College in the time of coronavirus

By Geoffrey Morris
Stuttgart Citizen volunteer

A recent SHS graduate, Sara Kitchin, serves a customer at Dunkin Donuts on Panzer Kaserne, where she works while attending college online. Photo by Geoffrey Morris, Stuttgart Citizen volunteer.

When the COVID-19 arrived in early March, it was immediately clear that life was changing drastically. One group hit particularly hard was Stuttgart High School seniors. Not only did the Class of 2020 see most activities during their final semester of high school canceled and graduation reduced to a drive-in ceremony, but their post-graduation plans were thrown into disarray.

“Obviously, this isn’t ideal for anybody,” said Geneva Barriger, who graduated SHS in 2019.

As COVID-19 cases soared stateside, some students who were planning to start college in the fall arrived at their new school just to be turned away from campus as colleges and universities scrambled to provide a safe learning environment for staff and students.

2020 SHS graduate and valedictorian Erin Taylor and her family at the drive-in ceremony. Photo by Becca Castellano, USAG Stuttgart Public Affairs.

At the University of California, SHS Class of 2020 valedictorian, Erin Taylor, started her school year in the classroom. A month later, she said the campus was shut down to anyone not living in dorms and all classes have moved online. To prevent crowding, campus housing is limited to those who have nowhere else to go. Those who could go home were refunded their housing costs, but other SHS graduates studying around the country have found themselves without a dorm room or a refund.

Another SHS class of 2020 alum, Erin Mitchell, is studying chemical engineering at the University of Alabama. Two of her five classes are digital and the remaining three are flexible, with the class divided into groups that rotate between in-person and online. Sports have been canceled and Mitchell said there is nothing social going on. While the measures have proven effective in lowering campus cases from 1000 to 300, it has been far from the freshmen year she imagined.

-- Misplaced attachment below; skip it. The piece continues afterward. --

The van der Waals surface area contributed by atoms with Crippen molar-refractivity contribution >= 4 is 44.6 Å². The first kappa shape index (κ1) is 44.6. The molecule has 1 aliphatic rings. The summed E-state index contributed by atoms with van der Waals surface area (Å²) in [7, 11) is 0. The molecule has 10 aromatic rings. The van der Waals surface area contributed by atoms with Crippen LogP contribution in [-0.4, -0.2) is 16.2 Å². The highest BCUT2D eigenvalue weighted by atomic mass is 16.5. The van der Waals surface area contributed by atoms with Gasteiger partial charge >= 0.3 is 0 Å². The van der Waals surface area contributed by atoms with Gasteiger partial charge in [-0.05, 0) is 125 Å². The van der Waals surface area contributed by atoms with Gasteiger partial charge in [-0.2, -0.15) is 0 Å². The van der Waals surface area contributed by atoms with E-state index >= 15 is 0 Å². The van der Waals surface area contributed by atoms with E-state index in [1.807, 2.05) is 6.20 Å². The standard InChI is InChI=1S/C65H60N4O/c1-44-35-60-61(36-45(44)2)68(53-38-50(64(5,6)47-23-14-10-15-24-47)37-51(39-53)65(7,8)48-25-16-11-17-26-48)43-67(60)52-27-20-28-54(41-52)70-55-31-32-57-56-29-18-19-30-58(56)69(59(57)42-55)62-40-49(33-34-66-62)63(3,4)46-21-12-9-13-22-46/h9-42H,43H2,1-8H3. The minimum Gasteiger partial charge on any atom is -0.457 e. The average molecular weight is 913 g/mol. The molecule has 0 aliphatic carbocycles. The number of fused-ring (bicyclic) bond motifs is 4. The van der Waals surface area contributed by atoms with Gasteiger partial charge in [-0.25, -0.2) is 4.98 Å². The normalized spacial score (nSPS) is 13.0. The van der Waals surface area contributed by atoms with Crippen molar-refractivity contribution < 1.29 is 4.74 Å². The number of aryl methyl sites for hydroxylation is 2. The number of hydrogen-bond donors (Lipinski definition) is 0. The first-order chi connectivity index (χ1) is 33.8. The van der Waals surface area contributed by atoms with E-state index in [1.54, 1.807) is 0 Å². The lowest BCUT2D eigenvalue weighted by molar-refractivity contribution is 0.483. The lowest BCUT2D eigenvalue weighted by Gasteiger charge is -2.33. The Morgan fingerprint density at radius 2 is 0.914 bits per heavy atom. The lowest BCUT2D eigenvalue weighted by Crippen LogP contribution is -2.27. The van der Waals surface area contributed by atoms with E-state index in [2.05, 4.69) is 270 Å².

A 2019 SHS graduate, Olivia Schmitz, was in her second year at the University of Utah when changes began happening overnight. A campus of more than 25,000 students became a ghost town, she said. Everyone has been affected in some way, according to Schmitz.

One group severely affected has been student athletes. SHS 2019 star wrestler, John “Trip” Carroll, remarked that the start of practice was delayed for quite a while. The wrestling season has since resumed but with masks and social distancing.

Military academies have successfully contain the virus despite heightened COVID-19 cases in surrounding communities.

Another group of graduates who are in attendance at military academies shared their experiences.

“There have been so many new policies,” said Rachel Sanborn, valedictorian of the class of 2019 and chemistry major at the Naval Academy. “It’s actually quite confusing to know what to follow.”

Masks and social distancing are mandated at all times, and students are required to act as though they already have the virus and need to avoid contact and spread. Additionally, quarantines have been established for all students before going into standard housing. Those policies have led the military academies to successfully contain the virus despite heightened COVID-19 cases in surrounding communities.

“This virus has been difficult for everyone….Be patient with yourself and others. If we come together and help each other, we’ll pull through.”

Another class of 2020 alumna, Vivienne Johnson, is studying biology at the Citadel in South Carolina. Like the Naval Academy, the Citadel has proven to be an outlier for their respective states and communities, as they have maintained discipline and decorum preventing outbreaks like the ones occurring on campuses nearby.

Overall most said they have found the situation very isolating. But for those who opted to stay in Stuttgart, there have been a few positives like being near family. Many of them are now employed somewhere on base, especially AAFES and the hotels.

Like several other classmates, Sarah Kitchin has been able to continue working on post to save for college and life down the road while attending school online. She said the virus made the choice to study from the safety of her home an easy one.

Schmitz offered some words of advice for her classmates, whether they are attending college stateside or still living in the Stuttgart community.

“This virus has been difficult for everyone, and it will be for some time but with self-discipline and effort, we can weather this storm,” she said. “Be patient with yourself and others, no one has a concrete, foolproof plan, but if we come together and help each other we’ll pull through.”